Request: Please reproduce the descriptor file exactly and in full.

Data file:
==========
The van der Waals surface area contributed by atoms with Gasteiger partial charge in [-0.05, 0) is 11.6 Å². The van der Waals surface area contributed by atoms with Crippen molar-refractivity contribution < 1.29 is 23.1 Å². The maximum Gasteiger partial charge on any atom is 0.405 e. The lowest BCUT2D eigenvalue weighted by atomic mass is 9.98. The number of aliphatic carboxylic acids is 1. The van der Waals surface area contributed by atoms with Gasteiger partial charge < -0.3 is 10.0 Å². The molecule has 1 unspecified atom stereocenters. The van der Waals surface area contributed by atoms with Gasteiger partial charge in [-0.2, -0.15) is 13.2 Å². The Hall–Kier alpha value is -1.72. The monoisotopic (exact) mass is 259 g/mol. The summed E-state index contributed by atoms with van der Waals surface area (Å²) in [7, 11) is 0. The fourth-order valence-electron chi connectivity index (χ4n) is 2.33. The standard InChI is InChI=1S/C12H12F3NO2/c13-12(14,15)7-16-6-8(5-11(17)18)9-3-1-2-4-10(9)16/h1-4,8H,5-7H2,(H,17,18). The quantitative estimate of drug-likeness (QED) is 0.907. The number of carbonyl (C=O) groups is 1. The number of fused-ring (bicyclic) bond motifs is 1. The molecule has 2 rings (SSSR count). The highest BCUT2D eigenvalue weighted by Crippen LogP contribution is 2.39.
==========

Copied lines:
The van der Waals surface area contributed by atoms with Gasteiger partial charge in [-0.05, 0) is 11.6 Å². The van der Waals surface area contributed by atoms with Crippen molar-refractivity contribution < 1.29 is 23.1 Å². The maximum Gasteiger partial charge on any atom is 0.405 e. The lowest BCUT2D eigenvalue weighted by atomic mass is 9.98. The number of aliphatic carboxylic acids is 1. The van der Waals surface area contributed by atoms with Gasteiger partial charge < -0.3 is 10.0 Å². The molecule has 1 unspecified atom stereocenters. The van der Waals surface area contributed by atoms with Gasteiger partial charge in [-0.2, -0.15) is 13.2 Å². The Hall–Kier alpha value is -1.72. The monoisotopic (exact) mass is 259 g/mol. The summed E-state index contributed by atoms with van der Waals surface area (Å²) in [7, 11) is 0. The fourth-order valence-electron chi connectivity index (χ4n) is 2.33. The standard InChI is InChI=1S/C12H12F3NO2/c13-12(14,15)7-16-6-8(5-11(17)18)9-3-1-2-4-10(9)16/h1-4,8H,5-7H2,(H,17,18). The quantitative estimate of drug-likeness (QED) is 0.907. The number of carbonyl (C=O) groups is 1. The number of fused-ring (bicyclic) bond motifs is 1. The molecule has 2 rings (SSSR count). The highest BCUT2D eigenvalue weighted by Crippen LogP contribution is 2.39.